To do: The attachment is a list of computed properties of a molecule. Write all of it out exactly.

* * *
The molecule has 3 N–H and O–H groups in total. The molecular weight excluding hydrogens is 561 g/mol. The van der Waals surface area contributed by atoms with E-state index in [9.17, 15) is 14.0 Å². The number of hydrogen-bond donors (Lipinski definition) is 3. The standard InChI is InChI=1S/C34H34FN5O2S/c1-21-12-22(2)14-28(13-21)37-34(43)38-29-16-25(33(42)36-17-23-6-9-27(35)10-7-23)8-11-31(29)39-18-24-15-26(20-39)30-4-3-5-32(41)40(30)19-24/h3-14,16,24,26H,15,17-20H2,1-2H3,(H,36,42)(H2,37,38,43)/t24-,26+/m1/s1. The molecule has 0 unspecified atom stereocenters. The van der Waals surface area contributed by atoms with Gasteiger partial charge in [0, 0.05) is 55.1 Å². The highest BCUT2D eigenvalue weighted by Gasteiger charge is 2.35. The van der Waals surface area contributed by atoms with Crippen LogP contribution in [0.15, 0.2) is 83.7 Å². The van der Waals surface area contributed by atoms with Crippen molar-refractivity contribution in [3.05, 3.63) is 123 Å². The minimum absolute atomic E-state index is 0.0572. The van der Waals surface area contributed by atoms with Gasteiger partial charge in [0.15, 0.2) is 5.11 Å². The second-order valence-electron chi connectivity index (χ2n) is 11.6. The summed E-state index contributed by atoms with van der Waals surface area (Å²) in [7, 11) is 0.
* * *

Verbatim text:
The molecule has 3 N–H and O–H groups in total. The molecular weight excluding hydrogens is 561 g/mol. The van der Waals surface area contributed by atoms with E-state index in [9.17, 15) is 14.0 Å². The number of hydrogen-bond donors (Lipinski definition) is 3. The standard InChI is InChI=1S/C34H34FN5O2S/c1-21-12-22(2)14-28(13-21)37-34(43)38-29-16-25(33(42)36-17-23-6-9-27(35)10-7-23)8-11-31(29)39-18-24-15-26(20-39)30-4-3-5-32(41)40(30)19-24/h3-14,16,24,26H,15,17-20H2,1-2H3,(H,36,42)(H2,37,38,43)/t24-,26+/m1/s1. The molecule has 0 unspecified atom stereocenters. The van der Waals surface area contributed by atoms with Gasteiger partial charge in [0, 0.05) is 55.1 Å². The highest BCUT2D eigenvalue weighted by Gasteiger charge is 2.35. The van der Waals surface area contributed by atoms with Crippen LogP contribution in [0.15, 0.2) is 83.7 Å². The van der Waals surface area contributed by atoms with Crippen molar-refractivity contribution in [3.05, 3.63) is 123 Å². The minimum absolute atomic E-state index is 0.0572. The van der Waals surface area contributed by atoms with Gasteiger partial charge in [0.15, 0.2) is 5.11 Å². The second-order valence-electron chi connectivity index (χ2n) is 11.6. The summed E-state index contributed by atoms with van der Waals surface area (Å²) in [7, 11) is 0.